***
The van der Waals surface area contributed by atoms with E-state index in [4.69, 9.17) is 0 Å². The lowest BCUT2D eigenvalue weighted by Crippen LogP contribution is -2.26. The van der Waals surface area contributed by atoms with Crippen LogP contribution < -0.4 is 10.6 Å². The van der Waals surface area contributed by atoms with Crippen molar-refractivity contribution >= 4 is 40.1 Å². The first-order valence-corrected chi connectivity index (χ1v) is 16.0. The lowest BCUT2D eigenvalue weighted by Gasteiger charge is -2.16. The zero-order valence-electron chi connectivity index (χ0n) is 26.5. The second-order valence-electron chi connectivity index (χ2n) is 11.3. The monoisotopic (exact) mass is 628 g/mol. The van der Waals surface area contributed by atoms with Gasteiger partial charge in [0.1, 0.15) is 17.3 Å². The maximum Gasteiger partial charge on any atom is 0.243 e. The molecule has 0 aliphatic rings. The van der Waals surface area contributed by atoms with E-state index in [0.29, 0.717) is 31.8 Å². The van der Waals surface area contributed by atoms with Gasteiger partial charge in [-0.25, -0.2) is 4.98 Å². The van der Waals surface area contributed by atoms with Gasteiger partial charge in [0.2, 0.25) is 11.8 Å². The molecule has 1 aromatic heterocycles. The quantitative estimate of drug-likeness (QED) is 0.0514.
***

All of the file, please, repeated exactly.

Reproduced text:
The van der Waals surface area contributed by atoms with E-state index in [4.69, 9.17) is 0 Å². The lowest BCUT2D eigenvalue weighted by Crippen LogP contribution is -2.26. The van der Waals surface area contributed by atoms with Crippen LogP contribution < -0.4 is 10.6 Å². The van der Waals surface area contributed by atoms with Crippen molar-refractivity contribution >= 4 is 40.1 Å². The first-order valence-corrected chi connectivity index (χ1v) is 16.0. The lowest BCUT2D eigenvalue weighted by Gasteiger charge is -2.16. The zero-order valence-electron chi connectivity index (χ0n) is 26.5. The second-order valence-electron chi connectivity index (χ2n) is 11.3. The monoisotopic (exact) mass is 628 g/mol. The van der Waals surface area contributed by atoms with Gasteiger partial charge in [0.1, 0.15) is 17.3 Å². The maximum Gasteiger partial charge on any atom is 0.243 e. The molecule has 0 aliphatic rings. The van der Waals surface area contributed by atoms with E-state index in [0.29, 0.717) is 31.8 Å². The van der Waals surface area contributed by atoms with Gasteiger partial charge in [-0.25, -0.2) is 4.98 Å². The van der Waals surface area contributed by atoms with Gasteiger partial charge in [0.2, 0.25) is 11.8 Å². The molecule has 1 aromatic heterocycles. The quantitative estimate of drug-likeness (QED) is 0.0514.